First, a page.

A brief history of disruptive information technology

The story of Prometheus is one of the great fables from antiquity, and it still carries wisdom after thousands of years.

For anyone unfamiliar, Prometheus was a mythical Titan in Ancient Greece who made man from clay and, despite stern warnings from the other gods, gave man fire. His punishment for giving man fire was to be bound eternally to a rock, and each day an eagle would come eat his liver from his body which would regenerate again overnight so that he could endure the same punishment the next day.

At its core, Prometheus’ story is one of democratization: He took a powerful tool out of the hands of a central authority, the gods, and gave it to the people. The inherent wisdom is that the story accurately predicts two things will happen whenever a powerful tool becomes democratized: The central authority is unwilling to concede the tool in question to the people, and early adopters confirm the central authority’s belief that people should not have democratic access to such a powerful tool. History supports this model.

We as humans don’t have a Titan to hand us tools from on high to move our civilizations forward, so we have to rely on disruptive innovations to get us there. And the things these innovations tend to disrupt are the gods on high, or at least some entrenched status quo.

Information has long been one of the most powerful, and most coveted, tools. A monopoly over information allows a central authority to wield a great deal of power.

Below are three examples of how a technological innovation wrenched some kind of information from a central authority and made it available to everyone. As the story of Prometheus foretold, the central authority fought back, and some of the first people who handled that technology managed to burn themselves.

The Printing Press: Literacy Democratized, Church Threatened

The printing press was introduced to Western society in 1453 when Johannes Gutenberg came up with a superior method of printing with movable type. All of a sudden, a single machine could produce books and manuscripts at 1,000 times the speed of a scribe.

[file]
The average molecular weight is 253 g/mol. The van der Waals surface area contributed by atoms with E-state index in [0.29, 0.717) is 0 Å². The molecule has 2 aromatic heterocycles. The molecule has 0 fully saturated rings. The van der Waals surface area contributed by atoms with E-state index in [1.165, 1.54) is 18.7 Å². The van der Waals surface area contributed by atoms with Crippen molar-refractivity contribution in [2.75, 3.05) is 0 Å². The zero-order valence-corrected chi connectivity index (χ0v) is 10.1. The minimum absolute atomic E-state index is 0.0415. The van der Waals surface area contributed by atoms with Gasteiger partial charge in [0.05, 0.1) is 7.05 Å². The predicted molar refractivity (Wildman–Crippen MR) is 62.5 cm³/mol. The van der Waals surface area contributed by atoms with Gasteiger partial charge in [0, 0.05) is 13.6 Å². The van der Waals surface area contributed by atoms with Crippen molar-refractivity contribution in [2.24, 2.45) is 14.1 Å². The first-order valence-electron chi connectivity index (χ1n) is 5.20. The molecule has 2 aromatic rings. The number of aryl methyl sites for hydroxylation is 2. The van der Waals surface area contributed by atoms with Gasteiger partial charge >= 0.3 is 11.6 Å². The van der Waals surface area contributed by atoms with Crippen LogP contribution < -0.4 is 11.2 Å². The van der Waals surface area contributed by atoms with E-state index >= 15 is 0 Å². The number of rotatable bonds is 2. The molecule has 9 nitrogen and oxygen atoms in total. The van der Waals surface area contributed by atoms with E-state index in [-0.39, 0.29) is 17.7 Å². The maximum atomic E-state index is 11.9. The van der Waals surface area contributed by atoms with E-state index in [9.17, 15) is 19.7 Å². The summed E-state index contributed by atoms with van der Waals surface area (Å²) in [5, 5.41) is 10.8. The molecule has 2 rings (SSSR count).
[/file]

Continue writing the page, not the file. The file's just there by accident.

This made books considerably cheaper to buy, and within a generation, literacy began to spread. The democratization of book-learning threatened the Catholic church’s monopoly over Biblical interpretations in the West, as suddenly the bible was available to other people, not only the clergy – and began to be translated into modern languages. With common people able to interpret religious texts for themselves, many no longer felt they had to put their trust in their local clergy’s interpretation of the Bible, and the Protestant Reformation was born.

And there were some wild interpretations of the Bible making the rounds by the mid-16th Century. Eventually, war ensued, and ripples from the Protestant Reformation can still be felt today.

Despite the can of worms popular access to books opened up, Europeans became increasingly literate people, and science and scholarship flourished in the ensuing centuries.

The Internet: Global Communication Democratized, States and Governments Threatened

The internet has now penetrated a full third of humanity, allowing us to share ideas in real time with others around the world. Do I really need to give examples of how this technology has gotten people in trouble?

It is hard to get a historical perspective on the internet because we are still living through its disruptive phase, strange as that may sound. The Great Firewall of China and the mayor of Peoria, Illinois, can both currently attest to this disruption. Suffice it to say there are still many institutions with entrenched positions that benefit from censorship and information scarcity.

Decentralized Applications: Currency Already Democratized, States and Banks Threatened

I’m leaning on David A. Johnston’s definition of a decentralized app here:

1. The application must be completely open-source, it must operate autonomously, with no entity controlling the majority of its tokens, and its data and records of operation must be cryptographically stored in a public, decentralized block chain.

2. The application must generate tokens according to a standard algorithm or set of criteria and possibly distribute some or all of its tokens at the beginning of its operation. These tokens must be necessary for the use of the application and any contribution from users should be rewarded by payment in the application’s tokens.

3. The application may adapt its protocol in response to proposed improvements and market feedback but all changes must be decided by majority consensus of its users.

Bitcoin represents the first such decentralized application, and it has already replaced the need for trust in banking institutions with hard math. But the technology has also been accompanied by problems https://www.mtgox.com/. Mark Karpeles assumes the role of the first mythical Greek to burn his own house down.

Going forward, new decentralized apps are going to offer cryptography as an alternative to the need for trust in a number of organizations (Ethereum uses the examples of trusting centralized sites such Facebook with your online persona or Dropbox with your files). This threatens whole industries and political structures.

What these next-generation apps will be or will be able to do is anybody’s guess, but I am excited to live through this period of history.


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